My mother’s adopted father, still not much of a father figure, was the first post-independence Angolan Minister of Defense. At 13, her mother’s husband kicked her out of the house. She tells me it was because he resented her light skin—the product of colonial desire and abandonment —living in a Kimbundu community, but grows quiet when recounting it. So she fell into being the housekeeper/permanent babysitter of a family with immense wealth, with that same hue. I look more like him than any grandfather I can claim biological relation to.
While he was fighting a guerilla war to free Angola from colonial domination, the US State Department, likely filled with graduates from our friendly-neighborhood Fletcher School of Law and Diplomacy, was supplying the Portuguese fascists with bombs which read “Made in America.”
He was the African Marxist to those Portuguese colonialists and collaborators who make up my “blood”—as if such a concept exists. I’ve leaned into parts of myself which are makeshift branches of a family tree. Found comfort in the warm red Angolan dirt and warmer Black faces which make up a quarter of my ancestry. My father said he never could quite understand why I decided to be Black, or associate with “that side” of myself. Why I couldn’t just be mixed, “like the rest of my family,” like my father believes himself to be. He makes me ponder all the things I’ve chosen not to be. All the things that I never could be and that I’m glad I never really wanted.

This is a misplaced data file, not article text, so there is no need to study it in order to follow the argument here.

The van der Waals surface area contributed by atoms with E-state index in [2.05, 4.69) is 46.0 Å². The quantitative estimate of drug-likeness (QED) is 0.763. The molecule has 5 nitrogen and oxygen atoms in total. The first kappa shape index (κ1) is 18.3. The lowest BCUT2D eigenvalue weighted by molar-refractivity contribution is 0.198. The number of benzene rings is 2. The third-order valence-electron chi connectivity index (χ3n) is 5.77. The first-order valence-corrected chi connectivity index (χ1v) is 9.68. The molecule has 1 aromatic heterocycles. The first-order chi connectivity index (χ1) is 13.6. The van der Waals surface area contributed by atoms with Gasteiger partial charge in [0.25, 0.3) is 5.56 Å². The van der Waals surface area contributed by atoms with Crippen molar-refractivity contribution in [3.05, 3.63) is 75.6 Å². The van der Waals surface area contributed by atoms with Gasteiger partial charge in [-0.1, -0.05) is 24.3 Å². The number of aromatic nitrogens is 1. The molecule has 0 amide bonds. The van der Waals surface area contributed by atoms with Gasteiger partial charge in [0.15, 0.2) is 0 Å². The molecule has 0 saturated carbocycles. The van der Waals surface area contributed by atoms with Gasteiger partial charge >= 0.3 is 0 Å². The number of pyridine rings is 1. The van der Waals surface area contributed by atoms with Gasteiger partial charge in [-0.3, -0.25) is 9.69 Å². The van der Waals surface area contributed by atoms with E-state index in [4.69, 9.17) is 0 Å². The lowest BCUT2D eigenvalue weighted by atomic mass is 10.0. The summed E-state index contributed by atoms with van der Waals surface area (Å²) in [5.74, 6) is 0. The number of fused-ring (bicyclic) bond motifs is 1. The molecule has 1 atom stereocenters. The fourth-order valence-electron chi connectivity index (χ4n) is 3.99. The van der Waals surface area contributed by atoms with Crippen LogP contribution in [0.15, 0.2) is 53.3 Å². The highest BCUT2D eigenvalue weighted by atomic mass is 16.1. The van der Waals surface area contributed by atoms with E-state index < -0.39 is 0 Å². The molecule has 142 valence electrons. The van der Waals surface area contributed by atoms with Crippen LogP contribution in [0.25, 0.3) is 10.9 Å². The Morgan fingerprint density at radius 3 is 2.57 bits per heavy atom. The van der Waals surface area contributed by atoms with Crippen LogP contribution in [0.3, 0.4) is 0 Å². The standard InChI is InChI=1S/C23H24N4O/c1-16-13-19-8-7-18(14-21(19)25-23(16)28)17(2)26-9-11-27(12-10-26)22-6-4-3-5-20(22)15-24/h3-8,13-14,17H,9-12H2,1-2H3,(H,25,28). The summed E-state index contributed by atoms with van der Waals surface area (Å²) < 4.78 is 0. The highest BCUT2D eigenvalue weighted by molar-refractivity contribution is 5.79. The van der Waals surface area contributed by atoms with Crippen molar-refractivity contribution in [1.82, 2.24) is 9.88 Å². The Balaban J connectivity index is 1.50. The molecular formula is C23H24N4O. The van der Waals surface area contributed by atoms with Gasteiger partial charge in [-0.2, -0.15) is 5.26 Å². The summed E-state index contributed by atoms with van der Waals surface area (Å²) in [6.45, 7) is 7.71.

Sylvester and Desmond
Dreamed of having names our African ancestors would recognize. Dreamed of giving our children names which can’t be broken down into Latin or Gaelic translations. To be Black and to dare to imagine is to breathe life into that which history has attempted to destroy.
To be Black is to be a fugitive. From a history of apocalypse, from Blackness itself. (Or maybe it is fleeing the condition which Blackness has rendered one within). Whiteness is donning the sheriff’s badge. Manning the prison bars. To reject any semblance of the fugitive, or at least attempt to. It’s fragile, easily diluted.
We have come to grips with these histories at an institution built on erasing those it claims to champion. On stolen land developed through stolen labor, we get the opportunity to flesh out our family histories. It was as simple as an ancestry.com or Jstor subscription. And through that we find only the history of those who have given us Christianized names, lightened our skin. You won’t find my African grandmother losing five children in the midst of colonial and neo-colonial occupation in a ProQuest database search. Nor will you find mention of my great grandmother’s fights with the Klan in Alabama. But you could find several family trees with missing branches. It is here that we locate ourselves, attempting to make sense of the silences, to fill the gaps. It’s all for who, for what, exactly?